Chapter 17 and 18

In Chapter 17, we learn the fates of some of the main characters.  Lia hadn’t died yet, but also would never recover. My absolute favorite character, Lee’s social worker, Jeanine received the same fate of Lia.  Lia’s siblings went on to live their lives and some of them went to Fresno State. Dr. Neil and Peggy’s son developed leukemia which gave the Lees a point of tragedy to bond over.  I think the most interesting thing about this chapter was the distinct shift in opinion about the Lee’s care of Lia turned out to be. Now, they were good parents, Now, they took excellent care of her.  Now, when the Lees decided to wait until the last minute to go to the doctor, it wasn’t with a tone of judgment but admiration. In fact, the Lee’s care of Lia actually exceeded the care of many American families in the same situation.  Finally, we found out that Lia’s parents’ refusal to comply fully, actually didn’t cause Lia to be the way she is. Finally, I thought it was a really great choice to include the eight questions in the end. Although they seem so obvious, it’s important to note that they weren’t always obvious, and sometimes weren’t even asked-especially without a competent interpreter.  The key part of every question I think was the emphasis of the “you”. So much of the Lee’s experience with the healthcare system didn’t even center them at all.

 

In Chapter 18, I thought it was really important that they offered solutions ot improve Hmong healthcare. For instance, since same-gender interactions are integral to their culture, female doctors need to treat female patients.  Establish relationships between family remembers of patients, and community leaders so people are more likely to consent to surgery. Additionally, it’s important to allow both traditionally religious activities and the male of the household to remain in charge. In fact, not only should these things be allowed, but that their practices could actually be beneficial.  Finally, it was nice to see how many changes have been implemented both in Merced and nationally.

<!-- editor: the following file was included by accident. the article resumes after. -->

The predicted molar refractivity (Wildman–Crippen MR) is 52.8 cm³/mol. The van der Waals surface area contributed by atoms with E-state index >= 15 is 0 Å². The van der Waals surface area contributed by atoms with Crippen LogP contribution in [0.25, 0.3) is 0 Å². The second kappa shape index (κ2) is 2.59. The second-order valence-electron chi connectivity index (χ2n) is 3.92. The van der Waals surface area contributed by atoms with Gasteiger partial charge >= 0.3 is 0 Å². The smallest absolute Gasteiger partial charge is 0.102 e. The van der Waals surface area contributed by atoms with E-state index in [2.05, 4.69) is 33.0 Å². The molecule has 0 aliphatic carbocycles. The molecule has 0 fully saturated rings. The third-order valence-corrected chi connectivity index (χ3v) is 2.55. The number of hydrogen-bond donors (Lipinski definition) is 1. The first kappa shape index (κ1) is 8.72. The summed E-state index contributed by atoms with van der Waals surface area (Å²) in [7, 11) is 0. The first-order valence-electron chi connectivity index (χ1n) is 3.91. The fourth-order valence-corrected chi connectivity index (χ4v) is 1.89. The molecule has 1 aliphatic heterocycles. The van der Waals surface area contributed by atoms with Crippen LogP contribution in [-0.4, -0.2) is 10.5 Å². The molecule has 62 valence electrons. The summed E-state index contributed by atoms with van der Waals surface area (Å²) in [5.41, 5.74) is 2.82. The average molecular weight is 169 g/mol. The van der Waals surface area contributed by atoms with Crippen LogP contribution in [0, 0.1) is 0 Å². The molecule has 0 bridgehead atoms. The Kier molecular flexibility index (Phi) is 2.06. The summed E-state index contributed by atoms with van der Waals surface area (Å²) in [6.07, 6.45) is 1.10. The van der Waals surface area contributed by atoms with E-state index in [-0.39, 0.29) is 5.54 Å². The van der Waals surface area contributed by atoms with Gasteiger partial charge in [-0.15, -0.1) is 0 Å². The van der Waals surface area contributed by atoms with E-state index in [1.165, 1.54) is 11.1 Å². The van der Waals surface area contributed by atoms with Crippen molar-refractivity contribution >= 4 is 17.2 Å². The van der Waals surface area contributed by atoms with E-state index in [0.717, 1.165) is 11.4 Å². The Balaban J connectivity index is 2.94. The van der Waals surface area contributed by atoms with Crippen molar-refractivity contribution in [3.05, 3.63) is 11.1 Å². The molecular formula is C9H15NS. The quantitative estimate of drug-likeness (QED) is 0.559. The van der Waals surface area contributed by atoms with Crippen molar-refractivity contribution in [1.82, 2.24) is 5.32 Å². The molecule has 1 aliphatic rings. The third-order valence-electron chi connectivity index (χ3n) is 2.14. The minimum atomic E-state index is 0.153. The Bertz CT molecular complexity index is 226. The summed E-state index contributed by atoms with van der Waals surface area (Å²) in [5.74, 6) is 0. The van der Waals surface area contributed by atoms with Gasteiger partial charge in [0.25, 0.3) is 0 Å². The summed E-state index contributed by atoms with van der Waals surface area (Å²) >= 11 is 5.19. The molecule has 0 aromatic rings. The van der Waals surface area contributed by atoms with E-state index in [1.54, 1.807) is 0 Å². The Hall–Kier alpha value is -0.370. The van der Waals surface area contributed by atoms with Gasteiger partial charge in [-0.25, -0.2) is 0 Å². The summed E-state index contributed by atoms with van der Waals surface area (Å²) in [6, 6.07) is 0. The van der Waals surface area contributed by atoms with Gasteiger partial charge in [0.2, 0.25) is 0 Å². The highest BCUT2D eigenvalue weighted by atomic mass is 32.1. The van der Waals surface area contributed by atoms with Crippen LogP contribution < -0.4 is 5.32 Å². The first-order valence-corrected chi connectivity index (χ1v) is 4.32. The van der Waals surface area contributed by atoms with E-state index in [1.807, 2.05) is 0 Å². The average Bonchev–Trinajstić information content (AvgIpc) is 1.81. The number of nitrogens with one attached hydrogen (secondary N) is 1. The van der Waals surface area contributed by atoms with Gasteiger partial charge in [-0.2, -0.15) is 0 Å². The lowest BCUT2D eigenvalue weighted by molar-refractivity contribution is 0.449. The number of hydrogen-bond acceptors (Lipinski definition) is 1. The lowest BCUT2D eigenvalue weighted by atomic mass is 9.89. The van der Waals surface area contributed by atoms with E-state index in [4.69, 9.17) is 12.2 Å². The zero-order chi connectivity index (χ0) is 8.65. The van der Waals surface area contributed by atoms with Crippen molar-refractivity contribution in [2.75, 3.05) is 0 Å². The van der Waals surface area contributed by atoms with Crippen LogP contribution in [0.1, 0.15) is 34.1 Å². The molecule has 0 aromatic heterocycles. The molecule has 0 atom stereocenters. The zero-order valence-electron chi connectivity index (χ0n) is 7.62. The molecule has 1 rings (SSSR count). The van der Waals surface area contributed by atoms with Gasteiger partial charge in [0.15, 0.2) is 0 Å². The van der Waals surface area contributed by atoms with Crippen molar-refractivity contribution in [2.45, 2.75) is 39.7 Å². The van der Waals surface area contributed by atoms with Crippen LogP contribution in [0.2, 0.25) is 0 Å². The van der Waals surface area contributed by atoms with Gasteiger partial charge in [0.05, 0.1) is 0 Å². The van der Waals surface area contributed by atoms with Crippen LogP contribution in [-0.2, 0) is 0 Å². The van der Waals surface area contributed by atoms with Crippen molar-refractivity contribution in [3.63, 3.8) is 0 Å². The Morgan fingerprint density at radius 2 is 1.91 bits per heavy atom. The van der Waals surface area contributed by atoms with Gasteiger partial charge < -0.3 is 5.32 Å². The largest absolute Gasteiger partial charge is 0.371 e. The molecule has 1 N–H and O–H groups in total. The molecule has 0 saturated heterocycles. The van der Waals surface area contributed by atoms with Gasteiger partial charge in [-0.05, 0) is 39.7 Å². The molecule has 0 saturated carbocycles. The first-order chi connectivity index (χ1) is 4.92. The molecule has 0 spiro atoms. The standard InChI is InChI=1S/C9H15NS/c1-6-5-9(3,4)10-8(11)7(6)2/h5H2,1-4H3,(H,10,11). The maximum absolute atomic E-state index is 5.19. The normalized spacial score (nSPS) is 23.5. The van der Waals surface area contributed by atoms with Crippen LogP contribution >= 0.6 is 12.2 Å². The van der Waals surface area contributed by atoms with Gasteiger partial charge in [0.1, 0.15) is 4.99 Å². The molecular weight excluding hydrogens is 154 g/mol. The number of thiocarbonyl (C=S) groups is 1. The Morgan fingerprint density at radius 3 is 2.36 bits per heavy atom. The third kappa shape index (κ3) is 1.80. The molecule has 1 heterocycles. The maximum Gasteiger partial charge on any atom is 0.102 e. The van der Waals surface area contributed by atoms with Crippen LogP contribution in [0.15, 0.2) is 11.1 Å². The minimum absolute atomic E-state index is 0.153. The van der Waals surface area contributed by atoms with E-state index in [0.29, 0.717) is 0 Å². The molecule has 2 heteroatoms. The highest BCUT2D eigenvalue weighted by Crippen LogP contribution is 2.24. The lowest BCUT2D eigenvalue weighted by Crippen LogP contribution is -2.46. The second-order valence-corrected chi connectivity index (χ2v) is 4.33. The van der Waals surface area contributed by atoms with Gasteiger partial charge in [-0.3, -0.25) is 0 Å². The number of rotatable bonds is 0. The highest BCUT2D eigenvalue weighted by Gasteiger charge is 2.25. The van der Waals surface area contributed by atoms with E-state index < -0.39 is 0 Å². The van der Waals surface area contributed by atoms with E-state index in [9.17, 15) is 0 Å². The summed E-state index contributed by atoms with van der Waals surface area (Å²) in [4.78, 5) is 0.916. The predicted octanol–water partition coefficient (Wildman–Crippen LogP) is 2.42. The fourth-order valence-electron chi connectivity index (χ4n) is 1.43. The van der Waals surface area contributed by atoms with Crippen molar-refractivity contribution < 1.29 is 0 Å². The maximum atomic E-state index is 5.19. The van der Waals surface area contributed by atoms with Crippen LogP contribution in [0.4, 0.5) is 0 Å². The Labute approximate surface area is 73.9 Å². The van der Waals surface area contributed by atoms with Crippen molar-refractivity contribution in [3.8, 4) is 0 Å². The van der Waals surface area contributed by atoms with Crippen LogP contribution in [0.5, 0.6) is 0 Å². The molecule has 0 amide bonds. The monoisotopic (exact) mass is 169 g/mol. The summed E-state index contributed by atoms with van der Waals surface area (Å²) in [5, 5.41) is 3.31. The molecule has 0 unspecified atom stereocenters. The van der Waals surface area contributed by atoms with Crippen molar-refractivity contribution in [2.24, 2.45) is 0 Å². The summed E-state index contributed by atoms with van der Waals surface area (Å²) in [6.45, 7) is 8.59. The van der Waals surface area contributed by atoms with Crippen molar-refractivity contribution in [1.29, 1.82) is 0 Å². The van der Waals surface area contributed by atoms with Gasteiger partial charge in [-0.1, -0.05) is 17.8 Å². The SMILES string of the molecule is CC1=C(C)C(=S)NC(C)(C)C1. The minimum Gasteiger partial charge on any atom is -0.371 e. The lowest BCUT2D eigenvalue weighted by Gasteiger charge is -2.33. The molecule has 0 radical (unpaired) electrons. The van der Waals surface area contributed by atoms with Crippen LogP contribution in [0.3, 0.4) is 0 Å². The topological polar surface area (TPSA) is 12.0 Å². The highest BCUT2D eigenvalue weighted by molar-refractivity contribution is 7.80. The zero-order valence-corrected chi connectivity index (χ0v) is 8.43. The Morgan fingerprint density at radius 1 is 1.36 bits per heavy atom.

This chapter fit perfectly with the chapters on cultural competency.  The ending definitely points to how cultural competency has since been implemented as a much more widespread goal for which healthcare professionals should strive. Also, it was sort of irritating at the end how they finally came around to being at least a bit culturally humble.  For the majority of the book, the healthcare professionals just had so much arrogance and interacting with the Lees and other Hmongs with such condescension. It’s unfortunate that all of that had to happen for the healthcare professionals to finally show the Lees the respect and credit that they deserved.

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